Vladislav Ketov's business card identifies him as "artist, traveler, man."
The Russian cyclist, 57, pedaled the roads of Juneau on Monday on a heavily loaded Marin touring bicycle.
Next stop for the St. Petersburg resident: Petersburg.
This month and in August, Ketov is cycling through coastal Alaska and Canada to complete an "ecologically pure" solo bicycle trip around the perimeter of the world's four major continents.
His journey began in 1991 in Vancouver, British Columbia, and has ranged across 93 countries, including the coastlines of Asia, Africa, South America, and all but the Arctic coasts of Europe and North America.
Along the way, Ketov pays for the assistance he receives from strangers by sketching their portraits and distributing nuggets of his nature-based philosophy.
"The only problems in this world are political. ... The world is paradise without politics," Ketov explained on Monday.
After a four-year break in his world travels, induced by a lack of funding, the Russian man restarted his journey in early July, flying from Russia to Alaska.
His bike trek began officially on July 3 in Homer.
Since then, Ketov has wended his way along the highways skirting the Alaska-Canada coast. He's on his way back to Vancouver.
"When I come to Vancouver, it will be a closed circle," Ketov said Monday.
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That is, unless Ketov finds a way to transit the Arctic coast ... or Australia, Iceland, Japan, and other possible major islands of the globe that he also would like to transit by bicycle.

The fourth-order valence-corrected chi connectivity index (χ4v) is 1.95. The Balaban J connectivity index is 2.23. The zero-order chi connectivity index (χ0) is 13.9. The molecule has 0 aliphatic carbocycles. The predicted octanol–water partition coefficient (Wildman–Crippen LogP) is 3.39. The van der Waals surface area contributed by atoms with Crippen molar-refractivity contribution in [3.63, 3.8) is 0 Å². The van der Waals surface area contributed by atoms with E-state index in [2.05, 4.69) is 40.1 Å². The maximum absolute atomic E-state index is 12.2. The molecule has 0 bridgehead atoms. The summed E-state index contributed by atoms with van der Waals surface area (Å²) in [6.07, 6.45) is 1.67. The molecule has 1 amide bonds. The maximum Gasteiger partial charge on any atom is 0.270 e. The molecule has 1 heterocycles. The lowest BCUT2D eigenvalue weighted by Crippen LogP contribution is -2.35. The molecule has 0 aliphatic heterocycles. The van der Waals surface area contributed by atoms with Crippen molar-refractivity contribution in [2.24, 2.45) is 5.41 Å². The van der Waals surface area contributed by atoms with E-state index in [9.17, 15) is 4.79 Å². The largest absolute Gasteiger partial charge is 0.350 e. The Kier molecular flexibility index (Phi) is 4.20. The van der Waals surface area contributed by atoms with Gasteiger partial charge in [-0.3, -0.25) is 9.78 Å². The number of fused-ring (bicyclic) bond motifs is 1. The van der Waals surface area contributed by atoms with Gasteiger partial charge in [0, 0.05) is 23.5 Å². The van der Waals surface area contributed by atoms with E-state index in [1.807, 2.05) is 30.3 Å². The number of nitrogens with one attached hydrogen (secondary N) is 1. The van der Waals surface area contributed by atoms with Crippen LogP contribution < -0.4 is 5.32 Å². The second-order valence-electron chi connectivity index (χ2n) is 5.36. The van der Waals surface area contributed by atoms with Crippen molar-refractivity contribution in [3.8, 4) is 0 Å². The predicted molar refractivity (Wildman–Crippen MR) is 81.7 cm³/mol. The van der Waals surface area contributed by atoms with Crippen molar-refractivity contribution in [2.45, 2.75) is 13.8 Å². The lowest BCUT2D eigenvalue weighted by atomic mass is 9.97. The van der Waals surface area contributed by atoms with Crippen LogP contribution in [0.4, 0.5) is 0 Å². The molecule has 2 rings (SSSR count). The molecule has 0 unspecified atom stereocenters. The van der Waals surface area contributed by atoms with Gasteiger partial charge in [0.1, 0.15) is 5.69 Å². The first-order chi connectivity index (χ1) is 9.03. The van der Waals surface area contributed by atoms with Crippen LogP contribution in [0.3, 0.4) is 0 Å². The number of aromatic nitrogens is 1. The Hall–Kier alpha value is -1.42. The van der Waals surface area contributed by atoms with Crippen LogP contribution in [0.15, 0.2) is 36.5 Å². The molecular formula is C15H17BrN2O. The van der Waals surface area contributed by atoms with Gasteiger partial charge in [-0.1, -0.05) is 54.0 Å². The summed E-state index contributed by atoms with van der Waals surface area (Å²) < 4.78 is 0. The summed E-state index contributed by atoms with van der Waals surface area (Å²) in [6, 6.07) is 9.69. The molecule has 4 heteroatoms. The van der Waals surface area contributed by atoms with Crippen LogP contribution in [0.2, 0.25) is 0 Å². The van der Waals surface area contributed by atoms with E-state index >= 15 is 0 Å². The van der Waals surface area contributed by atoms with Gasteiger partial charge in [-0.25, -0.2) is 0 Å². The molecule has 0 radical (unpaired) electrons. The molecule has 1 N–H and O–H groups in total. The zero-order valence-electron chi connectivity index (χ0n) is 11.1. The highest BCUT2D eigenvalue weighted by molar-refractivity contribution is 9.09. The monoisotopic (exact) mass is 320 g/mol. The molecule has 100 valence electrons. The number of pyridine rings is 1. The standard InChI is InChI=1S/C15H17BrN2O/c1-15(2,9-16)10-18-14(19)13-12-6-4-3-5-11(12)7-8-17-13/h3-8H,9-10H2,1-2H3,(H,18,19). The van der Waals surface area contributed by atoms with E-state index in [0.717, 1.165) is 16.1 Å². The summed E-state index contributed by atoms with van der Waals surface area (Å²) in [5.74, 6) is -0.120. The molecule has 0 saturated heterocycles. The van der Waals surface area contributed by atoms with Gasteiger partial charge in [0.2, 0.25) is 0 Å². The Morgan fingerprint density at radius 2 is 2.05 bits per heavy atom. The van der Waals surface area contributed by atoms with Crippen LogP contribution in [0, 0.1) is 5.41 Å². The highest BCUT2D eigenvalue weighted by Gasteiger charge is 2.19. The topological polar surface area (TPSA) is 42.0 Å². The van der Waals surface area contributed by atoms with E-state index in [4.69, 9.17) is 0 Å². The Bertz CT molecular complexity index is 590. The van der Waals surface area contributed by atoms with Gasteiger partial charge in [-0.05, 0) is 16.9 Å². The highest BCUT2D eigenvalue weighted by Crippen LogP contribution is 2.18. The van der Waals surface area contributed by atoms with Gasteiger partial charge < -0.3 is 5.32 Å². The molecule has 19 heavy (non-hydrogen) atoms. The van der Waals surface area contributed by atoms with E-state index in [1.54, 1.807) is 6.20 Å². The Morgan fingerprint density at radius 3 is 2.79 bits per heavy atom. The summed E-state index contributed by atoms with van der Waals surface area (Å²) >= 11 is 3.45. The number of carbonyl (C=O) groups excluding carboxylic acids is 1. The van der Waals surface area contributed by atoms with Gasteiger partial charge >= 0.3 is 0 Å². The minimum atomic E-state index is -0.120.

On Monday, Ketov showed off the kilometer reading on his touring bike. Set in 1991, it showed 64,808 kilometers.
Though Ketov hasn't figured out all the logistics yet, he plans to leapfrog this week from Juneau to Petersburg to ... somewhere in coastal Canada.
To him, Stewart, British Columbia, sounds like a good spot.
Perhaps a pilot flying south will hitch him a ride, Ketov speculated Monday afternoon, as he prepared to cycle to Thane.
On Sunday, Ketov cycled the north end of Juneau's road system, upon disembarking a ferry in Auke Bay.
On Monday, he pointed his bike south to pedal the remainder of Juneau's abbreviated highway system.
Today, Ketov plans to board a state ferry to Petersburg. A resident of St. Petersburg, Russia, he is determined to see the Southeast Alaska fishing town with a similar name.
On Monday, one Petersburg resident was eager to let Ketov know that Petersburg was not a city founded by imperial Russia. It wouldn't be the first time a Russian got a surprise in Petersburg, Roxane Lee said. Roughly 20 years ago, for instance, a vacationing Russian couple arrived in Petersburg at Christmas by way of an airline routing mishap, said Lee, a volunteer at the Petersburg Visitors Center.
"They thought they were going to St. Petersburg, Fla. You can imagine their surprise to see snow and ice ... instead of beaches," Lee said.
"We found one person in our town who spoke Russian," Lee added. The couple was afraid to leave the airport, so Petersburg residents brought them holiday cheer in the form of Norwegian Christmas cookies. Alaska Airlines eventually rerouted the couple to Florida, she said.
Ketov didn't seem disappointed Monday to learn from a reporter that Petersburg was settled by Norwegians, rather than Russians.
He uploaded some photos for Mira, his wife in St. Petersburg, on the Internet, and hit the road on his bike.
Ketov usually travels about 100 kilometers per day, he said.
He wowed the staff at Juneau's Best Western motel Sunday night. The motel had no vacancies, but motel owner Mel Perkins was impressed by the Russian man's story.
Ketov showed up at the front desk in his tight bicycle clothes Sunday night, looking like Lance Armstrong, Perkins said.
When a room unexpectedly opened up, Perkins gave Ketov a discounted rate.
"He's got quite the legs on him," Perkins said.
Elizabeth Bluemink can be reached at firstname.lastname@example.org.
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